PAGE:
Things I hate about conferences (Editorial)

By John Hobel
|Canadian HR Reporter|Last Updated: 12/04/2001

The new-found reluctance to travel has put a damper on many conferences. That’s unfortunate because conferences and seminars do offer valuable opportunities for professional development and networking with both colleagues and business contacts.

The conference sector has some challenges ahead, so what better time to take a look at how conferences come off. As a journalist, I’ve covered more than my share of conferences over the years, so here’s some suggestions that can improve the experience for everyone.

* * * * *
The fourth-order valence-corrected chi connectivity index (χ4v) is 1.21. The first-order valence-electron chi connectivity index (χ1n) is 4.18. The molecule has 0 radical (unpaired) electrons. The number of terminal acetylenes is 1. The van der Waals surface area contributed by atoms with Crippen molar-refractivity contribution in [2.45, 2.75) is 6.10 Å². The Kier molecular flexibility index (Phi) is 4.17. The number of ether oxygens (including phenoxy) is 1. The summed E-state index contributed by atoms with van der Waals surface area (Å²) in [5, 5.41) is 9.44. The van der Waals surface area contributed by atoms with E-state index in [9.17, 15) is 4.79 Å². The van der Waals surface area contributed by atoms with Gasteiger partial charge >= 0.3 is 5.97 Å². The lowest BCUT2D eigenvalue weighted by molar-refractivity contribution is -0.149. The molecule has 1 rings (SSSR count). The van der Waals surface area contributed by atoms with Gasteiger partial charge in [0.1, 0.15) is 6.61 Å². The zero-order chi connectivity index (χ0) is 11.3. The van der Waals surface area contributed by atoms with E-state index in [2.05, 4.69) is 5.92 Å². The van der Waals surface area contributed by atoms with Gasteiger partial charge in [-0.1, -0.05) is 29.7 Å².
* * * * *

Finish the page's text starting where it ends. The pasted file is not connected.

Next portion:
Starting times. I once attended a seminar where the keynote speaker started by joking about how all the out-of-town attendees had made it for the first session, but people from the area were conspicuously late or absent. Obviously she was an out-of-towner who never had to make it across town at six in the morning. A little consideration for people commuting daily from outside suburban areas would be nice. My personal rule is, “if it happens before nine o’clock, count me out.”